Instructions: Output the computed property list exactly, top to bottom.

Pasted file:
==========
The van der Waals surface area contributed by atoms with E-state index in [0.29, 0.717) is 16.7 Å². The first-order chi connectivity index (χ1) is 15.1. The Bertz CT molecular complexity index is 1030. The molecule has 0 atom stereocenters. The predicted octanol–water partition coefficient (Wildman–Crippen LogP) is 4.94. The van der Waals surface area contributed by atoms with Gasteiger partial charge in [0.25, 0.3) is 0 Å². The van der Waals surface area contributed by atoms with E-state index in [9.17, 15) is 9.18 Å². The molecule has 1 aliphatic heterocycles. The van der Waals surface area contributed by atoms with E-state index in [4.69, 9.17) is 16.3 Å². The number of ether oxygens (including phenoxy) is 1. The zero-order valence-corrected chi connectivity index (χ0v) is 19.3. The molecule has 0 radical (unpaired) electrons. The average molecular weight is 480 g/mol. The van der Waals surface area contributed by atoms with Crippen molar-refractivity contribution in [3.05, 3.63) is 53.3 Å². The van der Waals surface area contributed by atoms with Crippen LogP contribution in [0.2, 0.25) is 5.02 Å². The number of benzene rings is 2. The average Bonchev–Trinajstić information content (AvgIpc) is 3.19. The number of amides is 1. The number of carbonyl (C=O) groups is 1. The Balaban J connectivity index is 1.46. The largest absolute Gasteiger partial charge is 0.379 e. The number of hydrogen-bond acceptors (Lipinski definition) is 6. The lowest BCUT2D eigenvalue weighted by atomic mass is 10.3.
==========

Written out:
The van der Waals surface area contributed by atoms with E-state index in [0.29, 0.717) is 16.7 Å². The first-order chi connectivity index (χ1) is 15.1. The Bertz CT molecular complexity index is 1030. The molecule has 0 atom stereocenters. The predicted octanol–water partition coefficient (Wildman–Crippen LogP) is 4.94. The van der Waals surface area contributed by atoms with Gasteiger partial charge in [0.25, 0.3) is 0 Å². The van der Waals surface area contributed by atoms with E-state index in [9.17, 15) is 9.18 Å². The molecule has 1 aliphatic heterocycles. The van der Waals surface area contributed by atoms with E-state index in [4.69, 9.17) is 16.3 Å². The number of ether oxygens (including phenoxy) is 1. The zero-order valence-corrected chi connectivity index (χ0v) is 19.3. The molecule has 0 radical (unpaired) electrons. The average molecular weight is 480 g/mol. The van der Waals surface area contributed by atoms with Crippen molar-refractivity contribution in [3.05, 3.63) is 53.3 Å². The van der Waals surface area contributed by atoms with Crippen LogP contribution in [0.2, 0.25) is 5.02 Å². The number of benzene rings is 2. The average Bonchev–Trinajstić information content (AvgIpc) is 3.19. The number of amides is 1. The number of carbonyl (C=O) groups is 1. The Balaban J connectivity index is 1.46. The largest absolute Gasteiger partial charge is 0.379 e. The number of hydrogen-bond acceptors (Lipinski definition) is 6. The lowest BCUT2D eigenvalue weighted by atomic mass is 10.3.